Social Entrepreneurs were First Responders to the COVID-19 Crisis, The Reason they Should be Supported

Social Entrepreneurs were First Responders to the COVID-19 Crisis, The Reason they Should be Supported 

The COVID-19 pandemic has brought the impact of social entrepreneurs to the limelight. Being innovators on a social mission, they happen to be the first responders to the crisis created by the pandemic. With this, they are rightly placed as a representation of a newer standard for the governments and leaders today. For some time now social entrepreneurship has stood in the gap to solve failures at the market and have gone ahead to build a rather sustainable model that creates more inclusive economies.

With the strike of the COVID-19 pandemic to the economy, it is obvious that the most vulnerable members of the community are hit the hardest. With many countries getting into lockdown and many businesses closing down, many jobs have been lost exposing to these vulnerable people forfeiting the luxury of putting a simple meal at the table. The World Bank estimated more than 100 million people being pushed to an extreme level of poverty as a result of the pandemic. 

Social entrepreneurs have been down on the ground trying to help settle this crisis. For instance, the Schwab Foundation demonstrated how its 400 social entrepreneurs and innovators network has raised the living stands of more than 622 million people across 190 countries in its 2020 Impact Report. However, social entrepreneurs still do not have access to the necessary resources they need to do this noble task. Also, rarely do they find an opportunity to participate in the global and even local decision-making forums.

The COVID Response Alliance for Social Entrepreneurs comprising of 60 members that represent more than 50,000 social entrepreneurs all over released an Action Agenda laying down 25 solid interventions that will go a long way to support social entrepreneurship specifically during this period of COVID-19.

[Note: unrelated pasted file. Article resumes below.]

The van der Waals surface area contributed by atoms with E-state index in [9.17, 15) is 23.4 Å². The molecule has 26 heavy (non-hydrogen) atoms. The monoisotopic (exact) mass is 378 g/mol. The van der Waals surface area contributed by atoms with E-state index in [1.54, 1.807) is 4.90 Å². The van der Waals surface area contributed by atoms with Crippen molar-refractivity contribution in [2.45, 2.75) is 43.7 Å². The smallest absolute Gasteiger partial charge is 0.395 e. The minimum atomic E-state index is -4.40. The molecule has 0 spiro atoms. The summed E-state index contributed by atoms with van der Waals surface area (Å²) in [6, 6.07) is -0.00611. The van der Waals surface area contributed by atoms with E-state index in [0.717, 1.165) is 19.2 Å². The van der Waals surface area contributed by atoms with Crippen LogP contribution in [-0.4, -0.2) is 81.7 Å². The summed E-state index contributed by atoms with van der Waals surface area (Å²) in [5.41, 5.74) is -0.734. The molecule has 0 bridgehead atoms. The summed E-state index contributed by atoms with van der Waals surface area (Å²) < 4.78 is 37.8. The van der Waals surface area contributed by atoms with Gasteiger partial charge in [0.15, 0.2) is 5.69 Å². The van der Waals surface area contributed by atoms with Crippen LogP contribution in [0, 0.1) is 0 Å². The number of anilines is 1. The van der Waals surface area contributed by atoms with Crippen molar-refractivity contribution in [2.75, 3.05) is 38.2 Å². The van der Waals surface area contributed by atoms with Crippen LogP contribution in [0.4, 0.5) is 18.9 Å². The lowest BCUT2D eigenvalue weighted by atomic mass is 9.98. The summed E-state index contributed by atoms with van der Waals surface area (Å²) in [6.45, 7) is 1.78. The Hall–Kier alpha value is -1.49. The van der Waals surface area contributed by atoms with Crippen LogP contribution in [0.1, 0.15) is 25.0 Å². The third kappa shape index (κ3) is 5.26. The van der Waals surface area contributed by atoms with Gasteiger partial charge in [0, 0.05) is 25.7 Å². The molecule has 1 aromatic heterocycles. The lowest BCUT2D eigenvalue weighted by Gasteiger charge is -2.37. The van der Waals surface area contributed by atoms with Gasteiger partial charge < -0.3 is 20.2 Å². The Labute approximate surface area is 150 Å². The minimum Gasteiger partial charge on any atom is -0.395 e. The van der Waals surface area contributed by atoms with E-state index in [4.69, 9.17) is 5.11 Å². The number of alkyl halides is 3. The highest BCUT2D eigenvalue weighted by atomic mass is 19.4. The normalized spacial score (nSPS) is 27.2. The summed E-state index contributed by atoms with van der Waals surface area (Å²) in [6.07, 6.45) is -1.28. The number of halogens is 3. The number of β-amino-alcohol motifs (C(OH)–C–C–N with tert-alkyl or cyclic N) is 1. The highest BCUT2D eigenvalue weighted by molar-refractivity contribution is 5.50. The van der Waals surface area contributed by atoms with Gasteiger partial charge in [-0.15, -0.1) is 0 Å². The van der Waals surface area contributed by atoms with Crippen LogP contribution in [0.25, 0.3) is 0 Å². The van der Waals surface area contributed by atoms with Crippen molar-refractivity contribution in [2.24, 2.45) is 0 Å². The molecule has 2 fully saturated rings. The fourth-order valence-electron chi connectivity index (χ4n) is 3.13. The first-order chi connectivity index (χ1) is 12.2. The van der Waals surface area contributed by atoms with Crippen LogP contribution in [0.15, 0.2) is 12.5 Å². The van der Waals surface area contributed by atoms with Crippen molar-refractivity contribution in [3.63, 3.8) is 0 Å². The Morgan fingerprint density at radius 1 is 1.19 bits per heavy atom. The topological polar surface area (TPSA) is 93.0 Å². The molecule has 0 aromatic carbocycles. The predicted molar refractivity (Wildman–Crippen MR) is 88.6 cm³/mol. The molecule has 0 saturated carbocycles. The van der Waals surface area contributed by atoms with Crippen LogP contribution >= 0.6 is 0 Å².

Social Enterprises Recognized in the SEAL Asia Conference 2020

Social Enterprises Recognized in the SEAL Asia Conference 2020

With the effects of COVID-19 pandemic on the globe, it is evident that social enterprises have played a pertinent role in poverty alleviation, improvement in health-care, enhancing food security and empowering women in Asia. It is on this account that social enterprises in Asia and senior business leaders and policymakers convened to respond to key questions on how to support social entrepreneurship in achieving its goals. This was done by holding a virtual Third Social Enterprise Leveraging and Advocacy (SEAL) Asia Conference 2020.

SEAL Asia Conference 2020 brought together many participants from all over the world in the field of social entrepreneurship, academicians, senior policy and financial leaders and civil society organizations. They needed to mobilize policies, technology and finances to boost recovery of social enterprises and to come up with ways of creating their best practices in health response, the economy of the local community and the empowerment in several countries across the region of Asia. The host of the conference was the Institute of Social Entrepreneurship in Asia (ISEA) in conjunction with the United Nations Economic and Social Commission for Asia and the Pacific (UNESCAP).

Marie Lisa Decany, the president of ISEA, said that the pandemic provided an opportunity for supporting social enterprises in their significant role of rebuilding the economy. The UNESCAP Executive Secretary in the keynote speech at the conference said that inasmuch as governments were busy bringing stakeholders together to fight the health and socioeconomic crisis associated with the pandemic in Asia, it was encouraging to have social enterprises step-up to respond to it.